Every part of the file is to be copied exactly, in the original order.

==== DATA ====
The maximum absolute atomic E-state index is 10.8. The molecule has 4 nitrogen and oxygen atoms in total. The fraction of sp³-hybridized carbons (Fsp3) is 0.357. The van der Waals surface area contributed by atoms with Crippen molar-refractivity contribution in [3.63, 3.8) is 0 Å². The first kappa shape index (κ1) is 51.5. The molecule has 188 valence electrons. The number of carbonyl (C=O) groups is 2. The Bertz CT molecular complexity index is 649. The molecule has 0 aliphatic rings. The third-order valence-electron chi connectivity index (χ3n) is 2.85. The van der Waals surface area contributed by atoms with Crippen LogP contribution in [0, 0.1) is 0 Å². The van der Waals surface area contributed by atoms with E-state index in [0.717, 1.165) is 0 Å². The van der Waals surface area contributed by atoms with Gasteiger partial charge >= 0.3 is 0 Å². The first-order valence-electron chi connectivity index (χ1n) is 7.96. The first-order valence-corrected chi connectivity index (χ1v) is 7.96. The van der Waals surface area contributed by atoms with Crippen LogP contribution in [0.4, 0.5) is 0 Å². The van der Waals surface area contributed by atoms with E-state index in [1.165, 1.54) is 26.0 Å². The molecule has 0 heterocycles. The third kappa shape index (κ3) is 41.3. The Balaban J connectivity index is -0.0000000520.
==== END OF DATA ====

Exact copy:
The maximum absolute atomic E-state index is 10.8. The molecule has 4 nitrogen and oxygen atoms in total. The fraction of sp³-hybridized carbons (Fsp3) is 0.357. The van der Waals surface area contributed by atoms with Crippen molar-refractivity contribution in [3.63, 3.8) is 0 Å². The first kappa shape index (κ1) is 51.5. The molecule has 188 valence electrons. The number of carbonyl (C=O) groups is 2. The Bertz CT molecular complexity index is 649. The molecule has 0 aliphatic rings. The third-order valence-electron chi connectivity index (χ3n) is 2.85. The van der Waals surface area contributed by atoms with Crippen LogP contribution in [0, 0.1) is 0 Å². The van der Waals surface area contributed by atoms with E-state index in [0.717, 1.165) is 0 Å². The van der Waals surface area contributed by atoms with Gasteiger partial charge >= 0.3 is 0 Å². The first-order valence-electron chi connectivity index (χ1n) is 7.96. The first-order valence-corrected chi connectivity index (χ1v) is 7.96. The van der Waals surface area contributed by atoms with Crippen LogP contribution in [0.4, 0.5) is 0 Å². The van der Waals surface area contributed by atoms with E-state index in [1.165, 1.54) is 26.0 Å². The molecule has 0 heterocycles. The third kappa shape index (κ3) is 41.3. The Balaban J connectivity index is -0.0000000520.